NEW YORK, NY.-
Michael Jackson died in Los Angeles on June 25, 2009. Since then his popularity as a figure of representation has soared and a kind of sub-culture has emerged that both celebrates and builds upon his artistic accomplishments. The Michael Jacksons
(Little Moth Press, August 26, 2014) presents Los Angeles-based photographer Lorena Turner's fascinating exploration of the lives of Michael Jackson impersonators, tribute artists, and look-alikes. After witnessing their performances at spontaneous memorials in New York City and Los Angeles shortly after Michael Jackson's death, Lorena embarked on a five-year project to meet, befriend and photograph the "representers" as she calls them, of pop music megastar Michael Jackson.
This stunning volume includes dramatic studio portraits and interviews with over 35 Michael Jacksons. To accompany her compelling images and narratives, Turner has written an exhaustive analysis of the different types of performers, and how these interpretive artists are changing the way in which world culture understands Michael Jackson.
Turner began her work by seeking high profile interpreters in Los Angeles, eventually, contacting interpreters living and working around New York City, Las Vegas, Texas, Arizona, and several cities across the South. Each representer has his or her individualized life outlook and career goals, skills, costumes and makeup. Most, but not all, use makeup to approximate Michael Jackson's thin nose, rounded eyes and sharpened jawline. All of them had a defining moment in their lives when Michael Jackson inspired them or helped them see themselves as performers. Among the striking aspects of the book are the personal narratives of some representers, along with their descriptions of how they create their "looks."
Devra Gregory was the first impersonator Lorena booked for a photo studio shoot. A 51-year old Caucasian woman who lives in San Diego, she goes by "Dev" or "Dev as MJ" when in character. There was one image from the shoot that electrified Taylor -- when the essence of her individuality was visible through the Michael Jackson visage. This became Lorena's goal for each photo shoot, and provides the power for Lorena's photographs -- her ability to show the individual in the act self-transformation. One can read the emotion and aspiration in their performance for the camera.
Turner first met and was inspired by Sean Vezina's dancing on Hollywood Boulevard in 2007, photographing him again in 2009 in front of Jimmy Kimmel's theater. Sean is Causcasian and grew up in Santa Cruz, California. He taught himself to dance after seeing Michael Jackson on TV in the 1990s, and after graduating from high school he traveled between Los Angeles and Las Vegas, performing in both cities for over a decade.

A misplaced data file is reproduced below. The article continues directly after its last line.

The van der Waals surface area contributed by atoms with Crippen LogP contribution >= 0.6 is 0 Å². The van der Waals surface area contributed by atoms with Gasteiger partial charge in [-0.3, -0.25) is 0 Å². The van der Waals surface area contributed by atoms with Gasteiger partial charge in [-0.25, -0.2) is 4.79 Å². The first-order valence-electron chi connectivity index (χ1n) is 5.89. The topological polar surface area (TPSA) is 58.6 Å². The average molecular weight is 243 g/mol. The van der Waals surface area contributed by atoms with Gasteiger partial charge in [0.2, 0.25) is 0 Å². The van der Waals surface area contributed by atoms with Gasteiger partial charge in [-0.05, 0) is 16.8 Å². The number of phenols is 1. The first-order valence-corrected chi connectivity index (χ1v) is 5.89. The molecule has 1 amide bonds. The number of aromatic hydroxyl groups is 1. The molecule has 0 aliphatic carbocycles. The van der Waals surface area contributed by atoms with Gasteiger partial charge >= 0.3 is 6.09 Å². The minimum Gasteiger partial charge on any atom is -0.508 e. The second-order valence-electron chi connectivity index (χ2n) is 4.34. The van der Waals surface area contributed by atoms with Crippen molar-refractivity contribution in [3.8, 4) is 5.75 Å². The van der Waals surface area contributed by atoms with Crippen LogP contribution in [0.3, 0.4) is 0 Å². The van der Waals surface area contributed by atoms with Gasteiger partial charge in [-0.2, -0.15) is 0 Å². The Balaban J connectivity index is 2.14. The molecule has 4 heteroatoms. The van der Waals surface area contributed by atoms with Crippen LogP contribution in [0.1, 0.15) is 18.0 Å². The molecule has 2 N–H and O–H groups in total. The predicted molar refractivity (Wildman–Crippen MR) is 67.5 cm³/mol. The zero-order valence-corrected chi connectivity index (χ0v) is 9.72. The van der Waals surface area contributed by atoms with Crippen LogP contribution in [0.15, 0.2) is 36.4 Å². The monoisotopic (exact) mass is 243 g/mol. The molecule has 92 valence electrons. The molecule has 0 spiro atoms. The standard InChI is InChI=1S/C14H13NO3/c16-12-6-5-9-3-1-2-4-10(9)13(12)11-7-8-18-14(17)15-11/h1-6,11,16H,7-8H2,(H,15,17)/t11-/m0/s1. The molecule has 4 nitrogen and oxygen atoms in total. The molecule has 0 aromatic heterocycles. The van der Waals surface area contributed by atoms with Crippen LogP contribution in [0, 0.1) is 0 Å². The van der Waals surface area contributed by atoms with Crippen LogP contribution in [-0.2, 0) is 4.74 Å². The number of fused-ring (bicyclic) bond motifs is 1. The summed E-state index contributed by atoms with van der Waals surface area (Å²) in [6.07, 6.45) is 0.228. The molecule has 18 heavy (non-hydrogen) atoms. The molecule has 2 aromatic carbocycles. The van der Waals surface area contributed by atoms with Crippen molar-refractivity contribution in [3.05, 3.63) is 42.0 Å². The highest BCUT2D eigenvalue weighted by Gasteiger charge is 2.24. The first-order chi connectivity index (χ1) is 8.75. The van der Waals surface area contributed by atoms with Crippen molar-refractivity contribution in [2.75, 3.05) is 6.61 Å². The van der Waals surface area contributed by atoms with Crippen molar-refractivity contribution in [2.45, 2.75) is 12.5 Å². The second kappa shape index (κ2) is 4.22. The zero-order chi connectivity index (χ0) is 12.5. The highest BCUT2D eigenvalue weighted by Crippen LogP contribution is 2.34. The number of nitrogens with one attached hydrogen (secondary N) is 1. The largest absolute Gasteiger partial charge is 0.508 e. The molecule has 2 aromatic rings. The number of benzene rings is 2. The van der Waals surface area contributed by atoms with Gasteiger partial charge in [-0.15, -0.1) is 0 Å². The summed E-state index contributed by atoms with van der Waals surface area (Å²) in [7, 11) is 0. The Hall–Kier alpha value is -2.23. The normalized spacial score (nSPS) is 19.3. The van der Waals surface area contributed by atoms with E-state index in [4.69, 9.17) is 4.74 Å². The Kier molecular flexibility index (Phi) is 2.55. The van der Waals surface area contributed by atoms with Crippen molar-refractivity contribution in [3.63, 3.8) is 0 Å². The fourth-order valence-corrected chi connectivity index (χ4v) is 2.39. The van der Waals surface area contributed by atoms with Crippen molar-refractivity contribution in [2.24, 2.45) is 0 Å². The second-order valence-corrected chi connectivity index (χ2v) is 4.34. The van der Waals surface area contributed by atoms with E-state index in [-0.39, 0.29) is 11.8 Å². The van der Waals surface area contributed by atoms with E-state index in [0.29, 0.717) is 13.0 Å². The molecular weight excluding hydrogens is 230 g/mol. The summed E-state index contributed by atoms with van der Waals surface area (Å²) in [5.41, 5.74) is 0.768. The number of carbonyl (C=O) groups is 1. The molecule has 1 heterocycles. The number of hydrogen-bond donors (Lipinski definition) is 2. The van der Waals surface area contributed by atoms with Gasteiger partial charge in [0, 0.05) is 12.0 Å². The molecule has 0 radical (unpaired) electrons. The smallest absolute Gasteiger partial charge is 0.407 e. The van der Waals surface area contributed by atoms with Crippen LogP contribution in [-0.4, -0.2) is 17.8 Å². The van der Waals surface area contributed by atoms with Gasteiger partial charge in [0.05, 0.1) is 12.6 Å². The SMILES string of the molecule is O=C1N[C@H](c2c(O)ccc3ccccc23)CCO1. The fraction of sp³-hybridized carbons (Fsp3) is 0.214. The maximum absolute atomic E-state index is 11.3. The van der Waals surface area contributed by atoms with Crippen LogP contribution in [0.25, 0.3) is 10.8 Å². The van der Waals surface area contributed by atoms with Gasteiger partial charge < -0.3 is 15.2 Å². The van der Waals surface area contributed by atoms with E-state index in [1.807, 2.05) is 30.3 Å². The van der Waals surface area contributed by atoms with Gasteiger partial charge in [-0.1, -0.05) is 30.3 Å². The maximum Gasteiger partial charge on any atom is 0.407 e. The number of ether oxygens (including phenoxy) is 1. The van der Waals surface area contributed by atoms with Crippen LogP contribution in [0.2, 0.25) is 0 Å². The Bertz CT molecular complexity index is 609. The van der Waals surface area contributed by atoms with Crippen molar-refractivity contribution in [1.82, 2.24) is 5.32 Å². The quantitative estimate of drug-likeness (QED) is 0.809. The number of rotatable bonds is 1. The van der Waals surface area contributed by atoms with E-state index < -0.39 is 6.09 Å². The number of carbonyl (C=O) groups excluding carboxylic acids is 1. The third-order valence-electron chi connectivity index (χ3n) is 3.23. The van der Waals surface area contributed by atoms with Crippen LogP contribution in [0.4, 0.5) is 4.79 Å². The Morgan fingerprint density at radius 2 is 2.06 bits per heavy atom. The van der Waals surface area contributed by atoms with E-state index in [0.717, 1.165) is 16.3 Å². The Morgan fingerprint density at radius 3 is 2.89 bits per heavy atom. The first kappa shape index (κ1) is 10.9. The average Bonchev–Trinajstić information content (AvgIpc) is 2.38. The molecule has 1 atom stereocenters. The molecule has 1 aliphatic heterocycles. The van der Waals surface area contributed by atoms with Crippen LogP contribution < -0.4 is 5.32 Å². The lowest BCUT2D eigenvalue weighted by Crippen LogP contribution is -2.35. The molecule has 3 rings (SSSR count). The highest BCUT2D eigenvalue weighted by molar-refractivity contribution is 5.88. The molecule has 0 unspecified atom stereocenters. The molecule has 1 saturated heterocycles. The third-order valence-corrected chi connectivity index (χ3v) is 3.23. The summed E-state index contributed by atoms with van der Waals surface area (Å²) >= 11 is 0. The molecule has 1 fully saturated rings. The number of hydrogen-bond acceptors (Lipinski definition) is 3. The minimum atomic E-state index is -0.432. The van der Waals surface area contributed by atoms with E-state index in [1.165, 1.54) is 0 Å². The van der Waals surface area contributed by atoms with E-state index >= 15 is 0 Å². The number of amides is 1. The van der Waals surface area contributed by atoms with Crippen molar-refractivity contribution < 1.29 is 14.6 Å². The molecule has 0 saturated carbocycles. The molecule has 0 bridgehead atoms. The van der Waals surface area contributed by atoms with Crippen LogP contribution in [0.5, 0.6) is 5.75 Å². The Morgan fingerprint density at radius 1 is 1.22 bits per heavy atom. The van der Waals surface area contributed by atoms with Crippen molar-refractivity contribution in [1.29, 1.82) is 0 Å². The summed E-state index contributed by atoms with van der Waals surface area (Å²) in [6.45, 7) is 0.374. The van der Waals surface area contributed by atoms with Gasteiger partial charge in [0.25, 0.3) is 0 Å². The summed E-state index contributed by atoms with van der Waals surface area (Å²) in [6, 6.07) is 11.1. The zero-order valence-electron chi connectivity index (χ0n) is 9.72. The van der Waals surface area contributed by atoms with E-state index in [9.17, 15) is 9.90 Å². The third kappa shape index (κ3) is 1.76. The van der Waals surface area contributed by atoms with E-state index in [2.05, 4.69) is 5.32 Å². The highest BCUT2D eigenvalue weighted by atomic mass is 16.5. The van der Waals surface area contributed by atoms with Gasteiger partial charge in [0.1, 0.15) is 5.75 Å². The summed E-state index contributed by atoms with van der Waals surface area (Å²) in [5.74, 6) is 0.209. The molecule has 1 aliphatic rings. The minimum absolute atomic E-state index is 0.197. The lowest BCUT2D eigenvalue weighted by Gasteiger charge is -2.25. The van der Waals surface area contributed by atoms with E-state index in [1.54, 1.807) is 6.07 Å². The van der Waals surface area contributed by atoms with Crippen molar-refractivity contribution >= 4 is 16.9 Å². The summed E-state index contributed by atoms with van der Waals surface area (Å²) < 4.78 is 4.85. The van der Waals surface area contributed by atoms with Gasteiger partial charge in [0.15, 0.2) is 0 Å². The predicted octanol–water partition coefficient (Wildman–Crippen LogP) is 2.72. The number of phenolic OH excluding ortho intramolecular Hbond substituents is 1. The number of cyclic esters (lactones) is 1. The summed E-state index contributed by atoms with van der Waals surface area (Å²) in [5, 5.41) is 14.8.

Jovan Rameau is another Hollywood Boulevard Michael Jackson with an MFA from the Institute of Advanced Theater Training at Harvard, making a decent living as a representer. He immigrated to the U.S. from Haiti, and aspires to an acting career. He is a lookalike whose features and gestures are convincing, although his skin color is darker than Michael's in his later years. This leads to some provocative street interactions.
Omar Rajpute, a 27-year old Pakistani man, came to Taylor from a Craigslist ad. His version of Michael Jackson was that of a performer, calling himself "The Prince of Pop." He brought a stuffed ape to hold, as a reference to Michael Jackson's chimpanzee, Bubbles. Among his professional efforts, he auditioned for the FOX talent-show competition, So You Think You Can Dance. SONY wouldn't authorize the use of Michael Jackson's music, so he dropped out of the competition in the third round.
Additional fascinating representers include Jen Amerson, who goes by "JenNjuice4MJ," a white 37-year old female impersonator from Florence, South Carolina who performs at private events for primarily African-American audiences, and African-American Charles James (aka Scooby and MJ.5), a student at St. John's University studying entertainment management. He performs as Michael Jackson in Times Square, New York City and small parties in Brooklyn and Queens.
In the final essay in the book, Turner concludes: "If Michael Jackson were not such a towering image, if his talent had not been so enormous, and if his drive toward self-determination had not been so fierce, the possibilities expressed by the performers I have studied and presented might lay dormant. But even now, nearly five years after his untimely death, Michael Jackson continues exerting enormous influence in our culture. Through the work of the Michael Jacksons, this influence appears to grow and expand in meaning and the potential to liberate our notions of identity and self-expression."
Lorena Turner teaches photography in the Communication Department at California State Polytechnic University in Pomona, California. Her work is shown nationally and internationally in venues as diverse as the United Nations Headquarters, the Arc Light Theater in Hollywood, and the Indianapolis Museum of Contemporary Art. She has a BA from the University of Massachusetts, an MFA from the University of Oregon, and studied sociology at the New School for Social Research. Turner's work has covered a diverse range of subjects including new American citizens, post-conflict communication in Rwanda, the perception of community amongst residents in Palenque on the Pacific coast of Colombia, and the fingerprints of Chinese workers on objects made for sale in the United States.
Turner began The Michael Jacksons in the summer of 2009, shortly after Jackson's death, with the objective of uniting photographic documentary production methodologies with sociological research practices. She lives in Los Angeles and New York City.